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Jordi Xammar, bronze in Tokyo: “My parents never thought that boats would fly at a speed of 100 km/h”

Latest NewsJordi Xammar, bronze in Tokyo: "My parents never thought that boats would fly at a speed of 100 km/h"

Ten nations, ten teams. And ten identical catamarans with speeds up to 100 km/h. This is SailGP, a sailing competition that aims to turn a sport for the elite into a spectacle for the masses. The one million dollar prize is the largest in the world of sailing. Jordi Xammar (Barcelona, ​​28), who won bronze in Tokyo in the 470 class last summer, will be chasing the prey with Nico Rodriguez as captain of the Spanish team. At eleven Grand Prix he will be accompanied by five other Olympic yachtsmen: Florian Trittel (wing trimmer), Diego Botín (flight controller), Joel Rodriguez (grinder), Joan Cardona (tactician and grinder, injured at the beginning of the season) and Paula Barcelo (athlete ). The competition, which begins this weekend in Bermuda, will stop in Spain, in the Bay of Cadiz on September 24 and 25.

Ask. His father is Pere Xammar, Spanish champion in the 250cc class. What happened to the son of a motorcycle racer who became a sailor?

Answer. My father was a motorcycle racer and teammate of Sito Pons, in fact the two families spent many years in the Balearic Islands, Ibiza and Menorca. And it was Sito who taught me to swim. He is like a godfather to me. I grew up with my children, also pilots, Axel and Edgar. We spent the day racing. My parents liked the world of sports, but they did not want me to devote myself to motorcycles. Because of the risks. His friend opened a sailing school and they enrolled me. Of course, at that time they had no idea that they would put wings on the boats and, as a result, they would fly at a speed of more than 100 km / h.

P. The sea is not round the world, but it has its dangers. A few days ago, a young Tunisian sailor died naked after falling. How do they manage risk?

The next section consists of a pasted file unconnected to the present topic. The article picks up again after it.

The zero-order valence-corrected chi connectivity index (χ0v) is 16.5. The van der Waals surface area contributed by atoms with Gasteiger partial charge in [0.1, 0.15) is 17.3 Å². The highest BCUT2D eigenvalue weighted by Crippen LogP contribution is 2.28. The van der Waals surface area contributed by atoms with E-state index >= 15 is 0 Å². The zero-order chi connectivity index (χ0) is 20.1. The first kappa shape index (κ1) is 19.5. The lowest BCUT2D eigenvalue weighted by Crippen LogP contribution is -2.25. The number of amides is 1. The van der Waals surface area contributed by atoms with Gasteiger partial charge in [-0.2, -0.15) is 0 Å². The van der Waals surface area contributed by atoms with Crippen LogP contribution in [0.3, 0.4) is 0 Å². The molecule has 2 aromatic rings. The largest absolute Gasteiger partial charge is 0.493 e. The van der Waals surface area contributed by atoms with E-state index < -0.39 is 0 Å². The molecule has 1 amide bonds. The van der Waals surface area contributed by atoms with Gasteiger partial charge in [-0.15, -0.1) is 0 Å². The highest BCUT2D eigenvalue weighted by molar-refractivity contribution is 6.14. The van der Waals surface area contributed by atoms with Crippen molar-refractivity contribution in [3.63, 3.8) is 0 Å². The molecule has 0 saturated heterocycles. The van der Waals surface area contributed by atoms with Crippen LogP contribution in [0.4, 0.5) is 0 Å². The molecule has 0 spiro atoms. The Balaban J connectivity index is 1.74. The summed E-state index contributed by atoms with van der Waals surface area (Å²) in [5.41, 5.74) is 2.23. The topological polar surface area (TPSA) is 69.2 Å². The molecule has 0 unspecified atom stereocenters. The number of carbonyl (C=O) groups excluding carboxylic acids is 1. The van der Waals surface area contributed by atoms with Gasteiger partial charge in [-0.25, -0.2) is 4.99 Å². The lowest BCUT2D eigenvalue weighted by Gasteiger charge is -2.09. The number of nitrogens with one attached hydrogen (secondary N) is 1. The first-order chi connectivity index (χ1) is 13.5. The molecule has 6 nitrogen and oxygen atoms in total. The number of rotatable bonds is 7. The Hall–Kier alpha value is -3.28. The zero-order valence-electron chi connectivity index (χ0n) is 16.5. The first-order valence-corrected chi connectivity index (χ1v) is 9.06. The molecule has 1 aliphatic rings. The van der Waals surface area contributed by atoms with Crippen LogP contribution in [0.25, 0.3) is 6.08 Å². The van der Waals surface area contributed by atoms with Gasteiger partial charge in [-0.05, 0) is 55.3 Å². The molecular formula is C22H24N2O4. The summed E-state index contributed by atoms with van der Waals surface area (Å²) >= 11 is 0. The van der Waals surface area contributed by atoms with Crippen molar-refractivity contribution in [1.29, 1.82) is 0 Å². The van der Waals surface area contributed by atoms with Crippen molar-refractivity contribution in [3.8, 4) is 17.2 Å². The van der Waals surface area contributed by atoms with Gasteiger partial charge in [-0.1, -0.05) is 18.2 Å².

R. In our sport, we are not used to such accidents. Just a couple of years we have been dealing with ships that fly and have incredible speed. And this is something extremely new for both sailing and sailors. There is a risk, but you try not to think too much about it.

P. What are the security measures for competitions?

R. In SailGP we are tied to the boat so we don’t fall off. At these speeds, the fins are like knives and the fall will be very dangerous. At the same time, the very fact of attachment carries the danger that if the boat capsizes, you will fall into the water and you will not have much freedom of movement. That’s why we carry a small oxygen tank built into our vest that gives us a minute of air. This is the time that, in theory, needs to be unleashed. In addition, there are lifeboats that chase boats in competition; On board is a group of divers armed with oxygen and ready to jump into the water and go to the rescue. All the logistics that we are not used to in our sport, but which is necessary.

P. Do all team members have scuba diving skills?

R. We have them. SailGP provides a safety briefing before boarding the boat. Rescue divers take you underwater, manipulate and test you for half an hour until they are sure you are comfortable in the circumstances. It is clear that later, when the real situation occurs, everything is completely different. But the advice we receive is very helpful to be able to respond correctly in those first moments.

P. What is it like to roll over on a catamaran that is 18 meters long and weighs three tons?

R. This is very shocking. You are not in control of the situation. And you are at the mercy of what can happen. You are trying to hold the ship, but with a strong impact it is impossible. So you are trying to protect yourself. On windy days, when we put on a wetsuit, this sense of danger is already felt: we are all very aware of what can happen, but also that we are fulfilling a dream. We’re still lucky.

Spanish GP sailboatSimon Bruty for SailGP (Simon Bruty for SailGP)